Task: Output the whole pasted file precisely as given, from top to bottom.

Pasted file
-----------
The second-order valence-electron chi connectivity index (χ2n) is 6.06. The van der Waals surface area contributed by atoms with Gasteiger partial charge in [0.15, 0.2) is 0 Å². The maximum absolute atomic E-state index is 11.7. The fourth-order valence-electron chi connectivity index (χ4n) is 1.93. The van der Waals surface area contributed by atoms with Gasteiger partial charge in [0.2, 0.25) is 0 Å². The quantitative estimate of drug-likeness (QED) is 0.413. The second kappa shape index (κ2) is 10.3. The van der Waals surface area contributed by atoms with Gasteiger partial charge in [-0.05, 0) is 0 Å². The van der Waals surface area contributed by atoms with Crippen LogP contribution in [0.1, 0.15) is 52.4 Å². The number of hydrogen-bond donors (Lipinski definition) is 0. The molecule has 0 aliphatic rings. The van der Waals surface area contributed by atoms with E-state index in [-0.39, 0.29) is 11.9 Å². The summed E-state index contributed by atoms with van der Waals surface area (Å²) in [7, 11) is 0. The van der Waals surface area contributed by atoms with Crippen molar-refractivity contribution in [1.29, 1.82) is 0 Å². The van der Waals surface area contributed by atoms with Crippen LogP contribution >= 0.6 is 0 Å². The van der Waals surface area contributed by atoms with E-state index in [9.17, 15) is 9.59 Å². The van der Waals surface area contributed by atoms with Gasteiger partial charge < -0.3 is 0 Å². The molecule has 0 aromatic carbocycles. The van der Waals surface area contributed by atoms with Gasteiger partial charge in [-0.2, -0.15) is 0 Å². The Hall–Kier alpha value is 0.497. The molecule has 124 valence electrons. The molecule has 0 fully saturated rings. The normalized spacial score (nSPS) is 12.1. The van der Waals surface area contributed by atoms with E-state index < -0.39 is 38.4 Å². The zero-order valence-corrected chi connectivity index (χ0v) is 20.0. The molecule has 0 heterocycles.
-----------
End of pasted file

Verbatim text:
The second-order valence-electron chi connectivity index (χ2n) is 6.06. The van der Waals surface area contributed by atoms with Gasteiger partial charge in [0.15, 0.2) is 0 Å². The maximum absolute atomic E-state index is 11.7. The fourth-order valence-electron chi connectivity index (χ4n) is 1.93. The van der Waals surface area contributed by atoms with Gasteiger partial charge in [0.2, 0.25) is 0 Å². The quantitative estimate of drug-likeness (QED) is 0.413. The second kappa shape index (κ2) is 10.3. The van der Waals surface area contributed by atoms with Gasteiger partial charge in [-0.05, 0) is 0 Å². The van der Waals surface area contributed by atoms with Crippen LogP contribution in [0.1, 0.15) is 52.4 Å². The number of hydrogen-bond donors (Lipinski definition) is 0. The molecule has 0 aliphatic rings. The van der Waals surface area contributed by atoms with E-state index in [-0.39, 0.29) is 11.9 Å². The summed E-state index contributed by atoms with van der Waals surface area (Å²) in [7, 11) is 0. The van der Waals surface area contributed by atoms with Crippen molar-refractivity contribution in [1.29, 1.82) is 0 Å². The van der Waals surface area contributed by atoms with Crippen LogP contribution >= 0.6 is 0 Å². The van der Waals surface area contributed by atoms with E-state index in [9.17, 15) is 9.59 Å². The van der Waals surface area contributed by atoms with Gasteiger partial charge < -0.3 is 0 Å². The molecule has 0 aromatic carbocycles. The van der Waals surface area contributed by atoms with Gasteiger partial charge in [-0.2, -0.15) is 0 Å². The Hall–Kier alpha value is 0.497. The molecule has 124 valence electrons. The molecule has 0 fully saturated rings. The normalized spacial score (nSPS) is 12.1. The van der Waals surface area contributed by atoms with E-state index < -0.39 is 38.4 Å². The zero-order valence-corrected chi connectivity index (χ0v) is 20.0. The molecule has 0 heterocycles.